WASHINGTON — Hardly at his best, as usual when it comes to October, Clayton Kershaw still managed to do just enough to earn a rare postseason victory.
Backed by early homers from rookie sensation Corey Seager and Justin Turner off Max Scherzer in a matchup of Cy Young Award winners that promised more than it delivered, Kershaw worked around eight hits with the help of seven strikeouts Friday to help the Dodgers edge the Nationals 4-3 in Game 1 of their NL Division Series.
His work done, Kershaw was able to relax in the dugout, chewing gum and blowing bubbles while watching relievers Joe Blanton, Grant Dayton, Pedro Baez and Kenley Jansen combine to allow one hit over four scoreless innings. Jansen got his first five-out save since April 13.
Game 2 in the best-of-five matchup is Saturday at Washington.
In his five innings against the NL East champs, Kershaw allowed three runs, which might not sound like an exorbitant total, but an opponent scored that many only once in the lefty's preceding 16 starts. He was hardly efficient, needing 101 pitches and plenty of boo-inducing mound visits from catcher Yasmani Grandal. Still, Kershaw improved his career record in the playoffs to 3-6 even though his ERA rose to 4.65.
Those numbers are a far cry from his regular-season marks of 126-60, 2.37 ERA and three Cy Young Awards. Maybe Kershaw's arm felt stronger this time because he sat out more than two months with a bad back before returning to the NL West winners in September.
He was staked to a 4-0 lead thanks mainly to Seager and Turner, before slowly giving back most of that margin.
"It was a grind. A lot of guys on base all the time. Definitely wasn't easy," Kershaw said. "As close as you can bend without breaking, I guess."
Kershaw allowed only one stolen base during 149 innings in the regular season, then allowed two on a single pitch in the third Friday, when Bryce Harper (who had doubled) and Jayson Werth (who had walked) moved up to third and second. That became big when Anthony Rendon ripped a single to left field on a slider that didn't really slide, bringing both runners home and getting Washington to 4-2.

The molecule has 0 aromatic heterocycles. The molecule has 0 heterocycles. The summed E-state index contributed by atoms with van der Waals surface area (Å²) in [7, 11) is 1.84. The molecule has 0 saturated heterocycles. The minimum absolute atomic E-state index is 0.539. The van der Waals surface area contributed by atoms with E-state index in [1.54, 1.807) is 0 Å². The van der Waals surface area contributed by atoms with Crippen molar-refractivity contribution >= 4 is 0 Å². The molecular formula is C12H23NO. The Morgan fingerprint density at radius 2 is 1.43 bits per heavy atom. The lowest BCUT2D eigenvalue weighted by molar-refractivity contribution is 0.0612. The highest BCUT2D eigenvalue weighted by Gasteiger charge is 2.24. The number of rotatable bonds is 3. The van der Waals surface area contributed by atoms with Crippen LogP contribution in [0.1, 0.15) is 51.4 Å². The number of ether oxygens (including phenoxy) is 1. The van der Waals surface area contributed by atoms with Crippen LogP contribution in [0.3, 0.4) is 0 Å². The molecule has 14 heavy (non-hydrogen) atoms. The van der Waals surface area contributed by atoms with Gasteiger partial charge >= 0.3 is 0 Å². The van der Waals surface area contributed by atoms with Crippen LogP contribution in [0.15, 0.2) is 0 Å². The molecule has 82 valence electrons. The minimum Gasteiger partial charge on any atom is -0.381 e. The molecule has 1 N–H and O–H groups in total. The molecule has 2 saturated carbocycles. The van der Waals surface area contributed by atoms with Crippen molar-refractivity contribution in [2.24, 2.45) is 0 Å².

Former Rays prospect Trea Turner's sacrifice fly in the fourth cut L.A.'s lead to a run.
"We had him on the ropes a couple times," Nationals manager Dusty Baker said of Kershaw, "and, you know, the big hit just escaped us."
Like Washington's Turner, L.A.'s Seager is a rookie who hasn't played like one all year long, so why start now?
Seager turned on a 97 mph fastball and hit it to the deepest part of Nationals Park, beyond the 402-foot sign in center field, for a 1-0 lead in the first inning.
Scherzer plunked the next batter, Justin Turner, on the left arm, and the 2013 AL Cy Young Award winner for Detroit — and a 20-game winner who is a leading contender for the NL honor this year — never truly settled in.
The Dodgers made it 4-0 in the third on Chase Utley's RBI single, then Justin Turner's two-run shot on a 77 mph curveball. The ball sailed over the head of Werth, who jumped in vain to try to make a grab, then slammed his glove against the leftfield wall.
Homers have been Scherzer's biggest problem the past two seasons: He allowed 27 in 2015, and a major league-high 31 in 2016.
"I made some mistakes, and they cost me," Scherzer said. "I take ownership of that, and I'm accountable for that."
Kershaw struck out the side in the first: Turner whiffed on a 90 mph slider, Harper swung through a 96 mph fastball, and Werth nearly tumbled over flailing at a 75 mph curve.
Things got busier from there for Kershaw. He left the bases loaded in the second, and stranded two runners in both the third and fifth — striking out Danny Espinosa to end each inning.
"It feels good to win, and it feels good to win in this situation," Kershaw said. "If I had pitched seven shutout innings and we lost, it's a different feeling. At this time of year, you kind of just throw the stats out the window and you just win the game."
MAKING HISTORY: Baker and L.A.'s Dave Roberts became the first pair of black managers to face off in a postseason series. During pregame introductions, they met near home plate for a long embrace.
TRAINER'S ROOM: Nationals right-hander Stephen Strasburg threw a bullpen hours before Game 1 — his first time on a mound since he hurt his right elbow a month ago. He was ruled out for the NLDS, but the Nationals hope he could return if the team advances. …All-Star C Wilson Ramos, out for the season with a torn knee ligament, threw out the ceremonial first pitch.
UP NEXT: In Game 2, right-hander Tanner Roark (16-10, 2.83 ERA) starts for the Nationals, taking the assignment that likely would have gone to Strasburg if he were healthy. Left-hander Rich Hill (3-2, 1.84 ERA in six starts after a trade from Oakland) will pitch for the Dodgers. He was let go from Washington's Triple-A Syracuse affiliate last year.